But that’s not all. The appeals court also found “the rulemaking process by which the distance limitations were adopted is facially suspect.”

The states challenging the water rule note that when the proposed rule was published and submitted for public comment, it didn’t include any proposed distance limitations in its use of terms like “adjacent waters” and “significant nexus.” This effectively reduced citizens’ ability to provide feedback on those provisions.

Also, those challenging the rule argue that no specific scientific support was given for the rule’s distance limitations, making it “arbitrary or capricious” under federal law.

The Sixth Circuit majority found that the EPA had “not persuasively rebutted” those claims, and “failed to identify anything in the record that would substantiate a finding that the public had reasonably specific notice that the distance-based limitations adopted in the Rule were among the range of alternatives being considered.”

“Nor have respondents identified specific scientific support substantiating the reasonableness of the bright-line standards they ultimately chose,” the judges concluded.

The EPA’s own estimates indicate the proposed regulations will expand federal jurisdictional stream miles from 3.5 million to around 8.1 million. And that’s probably a conservative estimate. The language of the proposed rule indicates even prairie potholes may be declared “waters of the United States.” Federal water regulations could be imposed on normally dry land based on “physical indicators” of water flow, such as high-water marks. And those indicators can be “established” through computer programs. So even if no high-water mark exists, the government may still declare a property a “tributary” based on a computer simulation.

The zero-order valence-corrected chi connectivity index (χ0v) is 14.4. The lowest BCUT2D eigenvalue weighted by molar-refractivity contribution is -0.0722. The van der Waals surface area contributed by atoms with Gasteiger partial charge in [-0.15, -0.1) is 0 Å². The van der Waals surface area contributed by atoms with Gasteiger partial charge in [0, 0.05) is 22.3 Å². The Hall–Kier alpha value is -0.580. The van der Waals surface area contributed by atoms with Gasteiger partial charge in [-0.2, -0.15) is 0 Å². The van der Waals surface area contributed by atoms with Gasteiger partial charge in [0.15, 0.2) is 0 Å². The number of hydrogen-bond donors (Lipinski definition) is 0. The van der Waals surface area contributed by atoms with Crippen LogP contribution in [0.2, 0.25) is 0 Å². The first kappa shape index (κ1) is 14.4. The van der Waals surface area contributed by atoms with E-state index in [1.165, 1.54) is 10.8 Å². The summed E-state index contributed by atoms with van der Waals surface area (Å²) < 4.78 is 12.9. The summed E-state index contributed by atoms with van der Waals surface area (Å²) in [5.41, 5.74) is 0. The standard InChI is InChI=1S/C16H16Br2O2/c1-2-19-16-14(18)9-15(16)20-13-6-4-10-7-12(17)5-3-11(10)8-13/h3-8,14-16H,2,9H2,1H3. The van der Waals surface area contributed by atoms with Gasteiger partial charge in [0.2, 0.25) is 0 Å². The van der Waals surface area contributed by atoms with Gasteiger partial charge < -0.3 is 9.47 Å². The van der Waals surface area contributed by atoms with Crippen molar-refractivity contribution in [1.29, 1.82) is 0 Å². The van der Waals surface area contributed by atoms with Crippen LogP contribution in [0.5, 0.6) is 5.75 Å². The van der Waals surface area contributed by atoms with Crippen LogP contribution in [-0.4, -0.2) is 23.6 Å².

The appeals court judges wrote that the “sheer breadth of the ripple effects” that would be created by the water rule “counsels strongly in favor of maintaining the status quo for the time being.”

That’s charitable. A regulation this broad, this destructive and this nonsensical in its intellectual foundations should be overturned in full. For now, this stay is a welcome start.


Tulsa World, Oct. 12, 2015

Federal government resolves huge lawsuit with Choctaws and Chickasaws.

The U.S. Department of Interior and the Choctaw and Chickasaw nations announced a $186 million settlement Tuesday, resolving decades of federal mismanagement of tribal assets.

The tribes filed suit in 2005, alleging the Interior Department failed to protect the tribes’ interests when it sold more than 1.3 million acres of southeastern Oklahoma timber land between 1908 and 1940.

Timber companies earned billions from the land, money attorneys for the Choctaws and Chickasaws argued belonged to the tribes.

Under the terms of the settlement, the Ada-based Chickasaw Nation will receive $46.5 million, and the Durant-based Choctaw Nation will receive $139.5 million. The settlement falls in line with other efforts by the federal government in recent years. In 2009, the Interior Department agreed to a $3.4 billion settlement to a case of alleged mismanagement of American Indian trust assets. The so-called Cobell case has been described as one of the largest class-action action cases in U.S. legal history. Tuesday’s agreement is the fifth largest tribal trust settlement to date.

Corrupt mismanagement of assets is part of the sordid history of decades of federal Indian policy.

At a Tuesday signing ceremony, Interior Secretary Sally Jewell said the latest settlement is an opportunity for the federal government to wipe “a black mark of history” from the record.

While the settlement doesn’t undo the wrong, it is important action and an opportunity for the tribes and the federal government to begin a new, healthier relationship.